Story Highlights• Indian police find plastic bag stuffed with bones of newborn babies
• Remains were found in ditch near hospital in town of Ratlam
• Fears that bones could be from illegal sex-selection abortions
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BHOPAL, India (CNN) -- Police announced they uncovered a plastic bag stuffed with the skeletal remains of at least six newborns Sunday after searching the grounds of a Christian missionary hospital in the central Indian town of Ratlam.
Director General of Police A.R. Pavar said they found the remains hidden in a drainage ditch on the hospital's property in Ratlam after scouring the grounds following a tip off from a local.
All 390 bone fragments are thought to be from newly born babies and fetuses, but Pavar said an investigation will offer more information. (Watch men remove the tiny bodies )
Ratlam's superintendent of police, Satish Saxena said it was not immediately clear whether the hospital was disposing of bones properly.
"They may not have buried the dead bodies of the newborn at a graveyard where they should have been," he said, adding also that the bones may not have been properly incinerated.
Bishop L. Maida, the senior official who represents the church that runs the hospital, told CNN the hospital is more than a century old and nothing like this has happened before.
If a woman has a miscarriage she pays the hospital to dispose of the remains and perhaps that is what the bones are from, Maida said.
"After an investigation we may be able to say something more on this case," he said.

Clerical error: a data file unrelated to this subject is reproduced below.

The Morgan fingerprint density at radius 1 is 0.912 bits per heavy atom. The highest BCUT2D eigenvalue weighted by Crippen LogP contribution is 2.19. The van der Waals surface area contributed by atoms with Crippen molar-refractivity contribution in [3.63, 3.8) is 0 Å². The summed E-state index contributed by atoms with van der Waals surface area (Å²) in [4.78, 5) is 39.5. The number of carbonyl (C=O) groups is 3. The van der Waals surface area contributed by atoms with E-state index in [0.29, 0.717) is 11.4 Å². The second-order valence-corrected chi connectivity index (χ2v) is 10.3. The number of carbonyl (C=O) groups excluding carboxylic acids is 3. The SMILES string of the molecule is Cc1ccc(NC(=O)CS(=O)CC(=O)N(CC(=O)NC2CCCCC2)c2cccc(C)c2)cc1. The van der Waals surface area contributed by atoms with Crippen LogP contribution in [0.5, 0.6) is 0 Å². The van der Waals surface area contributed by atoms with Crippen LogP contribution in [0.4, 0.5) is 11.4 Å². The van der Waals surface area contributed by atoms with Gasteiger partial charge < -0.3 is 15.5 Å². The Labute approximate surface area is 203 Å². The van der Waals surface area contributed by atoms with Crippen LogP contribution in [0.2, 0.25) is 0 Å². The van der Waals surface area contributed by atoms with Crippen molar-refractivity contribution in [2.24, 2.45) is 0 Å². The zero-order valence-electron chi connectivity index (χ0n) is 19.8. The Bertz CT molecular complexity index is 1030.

It is not known how old the bones are, what sex they are of how long they have been in the drain.
Police in Ratlam have sent the remains to a government laboratory for forensic tests. The forensic results could take anywhere between one week and one month.
The sex of the bones is particularly important, given India's history of practicing feticide and infanticide since their culture prizes baby boys over baby girls.
Sex selection abortion -- or feticide -- was outlawed in 1994 and any case of infanticide would be characterized as homicide, but the deliberate killings of fetuses and infants is still practiced.
Pavar said they are taking that into account.
"We are investigating if these children were stillborn of if this was a case of female infanticide," he said.
Maida said to the best of his knowledge those practices have never happened at the small town Christian hospital located about 140 west of the state capital of Bhopal.
Last December the Indian government estimated that more than 10 million girls have been killed by their parents in the past 20 years either before their birth or immediately afterwards. The number includes deaths counted before sex selection abortions were outlawed in 1994.
In China, too the preference for boy babies is customary. The practice of female feticide and infanticide is outlawed as in India, but what magnifies the problem in China is the government limitations on the number of children per household, thus making it even more important to have a boy.
The boy preference in both countries is typically tied to the view that men are breadwinners and women are a financial liabilities, since families pay out large sums of money in dowries for their marriages.
In some parts of India the sex ratio has been so skewed that men have complained it is difficult to marry.
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